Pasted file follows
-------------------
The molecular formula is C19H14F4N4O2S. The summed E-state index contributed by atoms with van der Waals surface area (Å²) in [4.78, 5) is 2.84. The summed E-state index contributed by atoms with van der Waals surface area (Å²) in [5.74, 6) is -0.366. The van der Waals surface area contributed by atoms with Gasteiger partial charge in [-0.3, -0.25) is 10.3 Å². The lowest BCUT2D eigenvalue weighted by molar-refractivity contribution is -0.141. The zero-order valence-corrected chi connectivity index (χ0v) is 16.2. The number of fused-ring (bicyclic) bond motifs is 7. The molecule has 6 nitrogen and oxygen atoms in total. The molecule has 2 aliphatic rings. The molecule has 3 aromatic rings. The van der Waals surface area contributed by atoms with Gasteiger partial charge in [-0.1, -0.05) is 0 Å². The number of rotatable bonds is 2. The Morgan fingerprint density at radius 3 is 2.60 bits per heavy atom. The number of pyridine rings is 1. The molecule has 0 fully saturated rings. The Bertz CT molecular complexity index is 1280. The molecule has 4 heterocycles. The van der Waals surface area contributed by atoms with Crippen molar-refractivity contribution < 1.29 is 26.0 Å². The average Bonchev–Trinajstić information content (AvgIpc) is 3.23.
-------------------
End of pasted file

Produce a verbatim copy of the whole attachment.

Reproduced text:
The molecular formula is C19H14F4N4O2S. The summed E-state index contributed by atoms with van der Waals surface area (Å²) in [4.78, 5) is 2.84. The summed E-state index contributed by atoms with van der Waals surface area (Å²) in [5.74, 6) is -0.366. The van der Waals surface area contributed by atoms with Gasteiger partial charge in [-0.3, -0.25) is 10.3 Å². The lowest BCUT2D eigenvalue weighted by molar-refractivity contribution is -0.141. The zero-order valence-corrected chi connectivity index (χ0v) is 16.2. The number of fused-ring (bicyclic) bond motifs is 7. The molecule has 6 nitrogen and oxygen atoms in total. The molecule has 2 aliphatic rings. The molecule has 3 aromatic rings. The van der Waals surface area contributed by atoms with Gasteiger partial charge in [-0.1, -0.05) is 0 Å². The number of rotatable bonds is 2. The Morgan fingerprint density at radius 3 is 2.60 bits per heavy atom. The number of pyridine rings is 1. The molecule has 0 fully saturated rings. The Bertz CT molecular complexity index is 1280. The molecule has 4 heterocycles. The van der Waals surface area contributed by atoms with Crippen molar-refractivity contribution < 1.29 is 26.0 Å². The average Bonchev–Trinajstić information content (AvgIpc) is 3.23.